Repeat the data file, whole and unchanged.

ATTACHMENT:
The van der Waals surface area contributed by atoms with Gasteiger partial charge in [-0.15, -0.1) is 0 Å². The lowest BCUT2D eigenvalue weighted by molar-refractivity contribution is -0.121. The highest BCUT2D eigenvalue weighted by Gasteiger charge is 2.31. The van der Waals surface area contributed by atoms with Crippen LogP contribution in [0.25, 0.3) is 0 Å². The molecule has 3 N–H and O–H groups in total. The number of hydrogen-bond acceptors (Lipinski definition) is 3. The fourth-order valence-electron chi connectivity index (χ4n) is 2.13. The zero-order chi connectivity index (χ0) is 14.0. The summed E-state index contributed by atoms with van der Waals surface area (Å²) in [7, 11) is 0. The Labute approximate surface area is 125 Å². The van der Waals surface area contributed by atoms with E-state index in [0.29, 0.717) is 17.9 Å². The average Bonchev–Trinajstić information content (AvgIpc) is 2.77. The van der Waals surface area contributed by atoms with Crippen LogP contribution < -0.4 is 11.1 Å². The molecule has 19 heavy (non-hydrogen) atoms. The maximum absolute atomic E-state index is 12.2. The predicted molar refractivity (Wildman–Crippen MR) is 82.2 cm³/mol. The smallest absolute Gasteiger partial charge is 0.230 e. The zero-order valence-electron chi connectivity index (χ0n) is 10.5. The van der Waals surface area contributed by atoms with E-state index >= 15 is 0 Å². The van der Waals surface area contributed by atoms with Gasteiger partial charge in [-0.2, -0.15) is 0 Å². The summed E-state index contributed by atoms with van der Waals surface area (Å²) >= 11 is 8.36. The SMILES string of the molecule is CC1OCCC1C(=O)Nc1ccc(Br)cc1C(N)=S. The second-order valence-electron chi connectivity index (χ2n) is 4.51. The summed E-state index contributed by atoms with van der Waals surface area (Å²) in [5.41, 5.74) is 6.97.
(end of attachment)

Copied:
The van der Waals surface area contributed by atoms with Gasteiger partial charge in [-0.15, -0.1) is 0 Å². The lowest BCUT2D eigenvalue weighted by molar-refractivity contribution is -0.121. The highest BCUT2D eigenvalue weighted by Gasteiger charge is 2.31. The van der Waals surface area contributed by atoms with Crippen LogP contribution in [0.25, 0.3) is 0 Å². The molecule has 3 N–H and O–H groups in total. The number of hydrogen-bond acceptors (Lipinski definition) is 3. The fourth-order valence-electron chi connectivity index (χ4n) is 2.13. The zero-order chi connectivity index (χ0) is 14.0. The summed E-state index contributed by atoms with van der Waals surface area (Å²) in [7, 11) is 0. The Labute approximate surface area is 125 Å². The van der Waals surface area contributed by atoms with E-state index in [0.29, 0.717) is 17.9 Å². The average Bonchev–Trinajstić information content (AvgIpc) is 2.77. The van der Waals surface area contributed by atoms with Crippen LogP contribution < -0.4 is 11.1 Å². The molecule has 19 heavy (non-hydrogen) atoms. The maximum absolute atomic E-state index is 12.2. The predicted molar refractivity (Wildman–Crippen MR) is 82.2 cm³/mol. The smallest absolute Gasteiger partial charge is 0.230 e. The zero-order valence-electron chi connectivity index (χ0n) is 10.5. The van der Waals surface area contributed by atoms with E-state index >= 15 is 0 Å². The van der Waals surface area contributed by atoms with Gasteiger partial charge in [-0.2, -0.15) is 0 Å². The summed E-state index contributed by atoms with van der Waals surface area (Å²) >= 11 is 8.36. The SMILES string of the molecule is CC1OCCC1C(=O)Nc1ccc(Br)cc1C(N)=S. The second-order valence-electron chi connectivity index (χ2n) is 4.51. The summed E-state index contributed by atoms with van der Waals surface area (Å²) in [5.41, 5.74) is 6.97.